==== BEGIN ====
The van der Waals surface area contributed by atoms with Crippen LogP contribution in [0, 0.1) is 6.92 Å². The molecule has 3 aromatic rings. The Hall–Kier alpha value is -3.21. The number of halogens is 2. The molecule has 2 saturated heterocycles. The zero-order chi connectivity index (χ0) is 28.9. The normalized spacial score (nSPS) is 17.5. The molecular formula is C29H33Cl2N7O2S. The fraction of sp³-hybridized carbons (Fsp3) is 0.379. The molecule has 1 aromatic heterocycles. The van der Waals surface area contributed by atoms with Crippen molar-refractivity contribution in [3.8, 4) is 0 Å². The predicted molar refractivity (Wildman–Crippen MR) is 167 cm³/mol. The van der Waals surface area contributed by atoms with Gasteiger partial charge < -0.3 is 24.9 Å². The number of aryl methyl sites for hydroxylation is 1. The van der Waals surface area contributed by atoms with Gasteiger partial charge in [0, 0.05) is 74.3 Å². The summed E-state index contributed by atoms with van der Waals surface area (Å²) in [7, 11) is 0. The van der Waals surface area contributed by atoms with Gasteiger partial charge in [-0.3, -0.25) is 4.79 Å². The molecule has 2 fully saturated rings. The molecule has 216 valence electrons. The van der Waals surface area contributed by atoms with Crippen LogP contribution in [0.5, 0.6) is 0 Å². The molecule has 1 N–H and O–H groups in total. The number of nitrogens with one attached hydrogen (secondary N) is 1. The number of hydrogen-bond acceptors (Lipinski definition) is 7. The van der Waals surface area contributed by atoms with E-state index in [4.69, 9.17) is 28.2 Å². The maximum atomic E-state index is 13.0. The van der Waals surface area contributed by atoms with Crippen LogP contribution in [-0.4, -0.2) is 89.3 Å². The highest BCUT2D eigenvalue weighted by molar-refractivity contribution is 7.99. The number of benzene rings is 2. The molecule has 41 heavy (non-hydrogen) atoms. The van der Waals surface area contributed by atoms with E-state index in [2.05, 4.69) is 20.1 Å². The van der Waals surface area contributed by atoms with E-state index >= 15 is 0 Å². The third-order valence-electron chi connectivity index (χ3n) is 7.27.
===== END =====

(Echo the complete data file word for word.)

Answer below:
The van der Waals surface area contributed by atoms with Crippen LogP contribution in [0, 0.1) is 6.92 Å². The molecule has 3 aromatic rings. The Hall–Kier alpha value is -3.21. The number of halogens is 2. The molecule has 2 saturated heterocycles. The zero-order chi connectivity index (χ0) is 28.9. The normalized spacial score (nSPS) is 17.5. The molecular formula is C29H33Cl2N7O2S. The fraction of sp³-hybridized carbons (Fsp3) is 0.379. The molecule has 1 aromatic heterocycles. The van der Waals surface area contributed by atoms with Crippen molar-refractivity contribution in [3.8, 4) is 0 Å². The predicted molar refractivity (Wildman–Crippen MR) is 167 cm³/mol. The van der Waals surface area contributed by atoms with Gasteiger partial charge < -0.3 is 24.9 Å². The number of aryl methyl sites for hydroxylation is 1. The van der Waals surface area contributed by atoms with Gasteiger partial charge in [0, 0.05) is 74.3 Å². The summed E-state index contributed by atoms with van der Waals surface area (Å²) in [7, 11) is 0. The van der Waals surface area contributed by atoms with Gasteiger partial charge in [-0.3, -0.25) is 4.79 Å². The molecule has 2 fully saturated rings. The molecule has 216 valence electrons. The van der Waals surface area contributed by atoms with Crippen LogP contribution in [0.5, 0.6) is 0 Å². The molecule has 1 N–H and O–H groups in total. The number of nitrogens with one attached hydrogen (secondary N) is 1. The number of hydrogen-bond acceptors (Lipinski definition) is 7. The van der Waals surface area contributed by atoms with E-state index in [4.69, 9.17) is 28.2 Å². The maximum atomic E-state index is 13.0. The van der Waals surface area contributed by atoms with Crippen LogP contribution in [-0.4, -0.2) is 89.3 Å². The highest BCUT2D eigenvalue weighted by molar-refractivity contribution is 7.99. The number of benzene rings is 2. The molecule has 41 heavy (non-hydrogen) atoms. The van der Waals surface area contributed by atoms with E-state index in [2.05, 4.69) is 20.1 Å². The van der Waals surface area contributed by atoms with E-state index >= 15 is 0 Å². The third-order valence-electron chi connectivity index (χ3n) is 7.27.